What will be my minimum down payment for the loan?
Typically, lenders require a down payment that is a percentage of the entire mortgage. Some lenders require 5%, 10%, or 20%, while an FHA mortgage only requires 3.5% upfront. As a rule of thumb, a larger down payment can mean lower interest rates and better terms and conditions for your loan. Bear in mind that paying less than 20% of the mortgage usually comes with taking out a mortgage insurance policy, which increases your monthly payments.
What qualifications do I have to meet for the loan?
Every lender has their own requirements for those seeking a mortgage, so be sure to ask for their minimum requirements to qualify. This can include documents (see below) that provide the lender with your income, assets, employment, credit history, and so forth.
If you’re a first-time home-buyer or seeking loans from a government-sponsored mortgage, the qualifications are typically less stringent.
What types of mortgages do you offer?
Simply put, different lenders offer different types of mortgages. Because there’s a wide variance in how these loans can differ, it pays to explore your options from different sources. Even similar loans can vary in the interest rates, length of payment, the amount of the mortgage in total.
As a reference, there are a number of common mortgage types, which include:
- Adjustable-Rate Mortgages (ARMs)
- Assumable Mortgage
- Convertible ARMs
- Federal Housing Authority (FHA) mortgages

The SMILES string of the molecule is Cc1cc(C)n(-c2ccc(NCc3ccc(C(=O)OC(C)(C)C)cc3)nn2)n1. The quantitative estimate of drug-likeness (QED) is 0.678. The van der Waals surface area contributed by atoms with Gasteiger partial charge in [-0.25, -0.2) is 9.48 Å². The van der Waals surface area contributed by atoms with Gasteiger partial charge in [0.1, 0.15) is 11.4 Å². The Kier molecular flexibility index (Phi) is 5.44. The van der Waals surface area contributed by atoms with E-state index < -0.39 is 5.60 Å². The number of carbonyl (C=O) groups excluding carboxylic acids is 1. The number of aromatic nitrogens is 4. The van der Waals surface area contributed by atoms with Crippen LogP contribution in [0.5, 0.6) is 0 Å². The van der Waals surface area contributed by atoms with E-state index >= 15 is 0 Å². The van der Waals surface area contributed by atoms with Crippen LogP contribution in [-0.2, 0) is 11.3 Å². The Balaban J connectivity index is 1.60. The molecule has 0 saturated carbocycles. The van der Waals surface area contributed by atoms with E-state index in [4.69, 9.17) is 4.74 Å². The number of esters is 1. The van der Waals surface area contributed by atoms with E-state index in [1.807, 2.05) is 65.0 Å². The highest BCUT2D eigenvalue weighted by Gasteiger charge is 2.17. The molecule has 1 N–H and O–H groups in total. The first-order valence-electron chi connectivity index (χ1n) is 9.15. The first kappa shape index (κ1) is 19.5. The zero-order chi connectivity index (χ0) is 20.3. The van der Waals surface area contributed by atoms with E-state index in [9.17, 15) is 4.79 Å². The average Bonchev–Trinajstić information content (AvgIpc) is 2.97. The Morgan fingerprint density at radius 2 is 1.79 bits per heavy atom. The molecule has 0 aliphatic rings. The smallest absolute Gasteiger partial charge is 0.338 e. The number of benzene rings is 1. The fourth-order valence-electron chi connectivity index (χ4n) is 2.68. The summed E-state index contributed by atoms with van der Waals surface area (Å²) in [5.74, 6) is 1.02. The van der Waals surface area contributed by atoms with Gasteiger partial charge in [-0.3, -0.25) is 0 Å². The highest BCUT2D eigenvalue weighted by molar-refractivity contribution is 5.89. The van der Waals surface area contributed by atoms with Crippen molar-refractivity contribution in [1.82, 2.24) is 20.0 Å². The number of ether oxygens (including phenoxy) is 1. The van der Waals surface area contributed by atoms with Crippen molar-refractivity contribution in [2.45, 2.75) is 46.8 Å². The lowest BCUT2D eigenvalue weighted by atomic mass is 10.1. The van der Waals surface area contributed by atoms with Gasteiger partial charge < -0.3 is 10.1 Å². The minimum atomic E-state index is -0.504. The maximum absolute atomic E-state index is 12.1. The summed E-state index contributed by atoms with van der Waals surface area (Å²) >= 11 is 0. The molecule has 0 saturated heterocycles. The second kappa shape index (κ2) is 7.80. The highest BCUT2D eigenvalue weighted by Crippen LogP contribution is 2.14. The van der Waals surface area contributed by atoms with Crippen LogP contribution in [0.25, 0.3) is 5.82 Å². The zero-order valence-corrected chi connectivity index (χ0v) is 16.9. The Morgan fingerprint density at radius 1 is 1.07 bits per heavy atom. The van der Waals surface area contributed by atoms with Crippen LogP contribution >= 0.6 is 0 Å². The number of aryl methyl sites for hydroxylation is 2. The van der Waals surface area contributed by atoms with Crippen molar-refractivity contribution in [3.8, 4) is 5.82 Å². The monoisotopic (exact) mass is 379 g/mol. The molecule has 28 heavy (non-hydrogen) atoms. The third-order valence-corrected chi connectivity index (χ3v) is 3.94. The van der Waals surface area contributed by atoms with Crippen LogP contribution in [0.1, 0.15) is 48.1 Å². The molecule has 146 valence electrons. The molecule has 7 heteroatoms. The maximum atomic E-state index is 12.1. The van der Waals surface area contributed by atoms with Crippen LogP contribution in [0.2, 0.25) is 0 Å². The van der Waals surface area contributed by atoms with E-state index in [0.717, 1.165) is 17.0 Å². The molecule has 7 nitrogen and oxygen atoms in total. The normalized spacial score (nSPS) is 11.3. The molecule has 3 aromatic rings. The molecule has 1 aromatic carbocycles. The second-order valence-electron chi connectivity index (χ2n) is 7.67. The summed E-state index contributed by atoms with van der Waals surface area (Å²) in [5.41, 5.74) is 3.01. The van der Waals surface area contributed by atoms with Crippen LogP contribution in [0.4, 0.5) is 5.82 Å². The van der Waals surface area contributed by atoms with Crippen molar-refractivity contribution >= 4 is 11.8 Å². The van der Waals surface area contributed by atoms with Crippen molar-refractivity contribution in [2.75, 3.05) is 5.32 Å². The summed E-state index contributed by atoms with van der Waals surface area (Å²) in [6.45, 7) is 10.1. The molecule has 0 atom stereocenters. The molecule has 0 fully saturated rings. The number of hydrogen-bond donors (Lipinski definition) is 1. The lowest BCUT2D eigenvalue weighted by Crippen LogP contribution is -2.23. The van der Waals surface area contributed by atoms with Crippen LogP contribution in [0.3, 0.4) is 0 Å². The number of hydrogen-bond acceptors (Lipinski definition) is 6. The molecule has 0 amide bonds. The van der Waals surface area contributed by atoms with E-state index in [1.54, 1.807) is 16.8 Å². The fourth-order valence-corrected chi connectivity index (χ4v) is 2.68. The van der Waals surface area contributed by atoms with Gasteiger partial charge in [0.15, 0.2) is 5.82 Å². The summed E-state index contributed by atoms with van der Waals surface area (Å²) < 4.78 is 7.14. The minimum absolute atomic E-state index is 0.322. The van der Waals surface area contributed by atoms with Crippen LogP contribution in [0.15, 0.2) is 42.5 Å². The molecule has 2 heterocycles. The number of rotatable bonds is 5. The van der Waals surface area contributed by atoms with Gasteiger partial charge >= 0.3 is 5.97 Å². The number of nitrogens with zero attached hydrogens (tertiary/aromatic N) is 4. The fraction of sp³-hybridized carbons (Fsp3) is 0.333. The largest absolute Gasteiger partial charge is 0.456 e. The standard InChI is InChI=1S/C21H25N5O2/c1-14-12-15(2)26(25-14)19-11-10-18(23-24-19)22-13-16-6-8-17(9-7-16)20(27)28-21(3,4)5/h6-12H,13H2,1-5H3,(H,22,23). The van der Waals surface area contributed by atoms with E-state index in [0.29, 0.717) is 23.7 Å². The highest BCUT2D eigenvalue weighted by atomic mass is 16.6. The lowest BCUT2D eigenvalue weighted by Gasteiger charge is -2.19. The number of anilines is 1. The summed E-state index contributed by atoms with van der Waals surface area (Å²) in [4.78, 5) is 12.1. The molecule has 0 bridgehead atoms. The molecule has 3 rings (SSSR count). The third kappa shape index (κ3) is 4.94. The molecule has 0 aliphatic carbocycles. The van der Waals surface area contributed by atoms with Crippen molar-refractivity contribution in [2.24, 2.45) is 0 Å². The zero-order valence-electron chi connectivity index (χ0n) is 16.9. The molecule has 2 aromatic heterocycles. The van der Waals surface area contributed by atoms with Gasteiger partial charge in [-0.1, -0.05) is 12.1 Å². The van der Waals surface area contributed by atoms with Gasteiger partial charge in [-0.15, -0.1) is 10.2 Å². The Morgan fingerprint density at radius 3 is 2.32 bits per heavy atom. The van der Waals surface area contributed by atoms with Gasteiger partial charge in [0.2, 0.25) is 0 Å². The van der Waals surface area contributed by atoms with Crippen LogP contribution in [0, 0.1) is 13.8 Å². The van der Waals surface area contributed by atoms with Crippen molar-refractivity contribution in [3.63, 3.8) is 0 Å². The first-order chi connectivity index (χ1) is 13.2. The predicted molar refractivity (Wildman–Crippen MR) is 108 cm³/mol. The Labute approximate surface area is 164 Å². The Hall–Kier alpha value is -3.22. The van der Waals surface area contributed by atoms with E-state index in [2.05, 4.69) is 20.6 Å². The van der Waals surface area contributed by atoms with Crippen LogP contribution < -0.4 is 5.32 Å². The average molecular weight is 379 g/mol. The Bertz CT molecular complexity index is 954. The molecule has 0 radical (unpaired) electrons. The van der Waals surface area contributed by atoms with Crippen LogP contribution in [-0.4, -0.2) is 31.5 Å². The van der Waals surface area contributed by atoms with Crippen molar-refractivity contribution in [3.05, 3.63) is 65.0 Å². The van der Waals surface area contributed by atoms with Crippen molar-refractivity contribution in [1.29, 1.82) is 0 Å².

- Flexible Payment Option ARM
- Fixed-Rate Mortgages (FRMs)
- Jumbo Loans
- Interest-only ARMs mortgages
- Reverse Mortgages
- Veterans Affairs (VA) mortgages
Each type has their own set of advantages and disadvantages, so be sure to discuss each in detail with multiple mortgage agents.
What are the costs associated with my mortgage?
Lenders are required to provide an estimated cost of your mortgage costs before closing. This is called a Good Faith Estimate (GFE), which details the costs line-by-line and can help you ultimately pick the most affordable lender and compare rates from different lenders. Your potential lender is required to provide a GFE within 3 days of receiving your loan application.
Generally, a three-page GFE is comprised of the following sections:
- Important dates: This includes how long the quoted interest rate is available and how long the estimate of settlement charges is valid before fluctuating.
- Summary of your loan: This indicates your loan amount, terms of the loan, interest rate, and whether the interest rate is locked or not.
- Escrow account information: This lets you know whether you’re required to pay your property taxes directly to the lender or through an escrow account.
- Summary of settlement charges: This states your total estimated settlement charges.
- Understanding estimated settlement charges: On the second page of the GFE, this area provides details about fees associated with various settlement services.
- Tradeoff table: This table illustrates the amount you can reduce your interest rate by paying more at settlement.
- Shopping chart: This chart provides a list of points (origination and discount points) to compare different loan options from various lenders—or even from the same lender.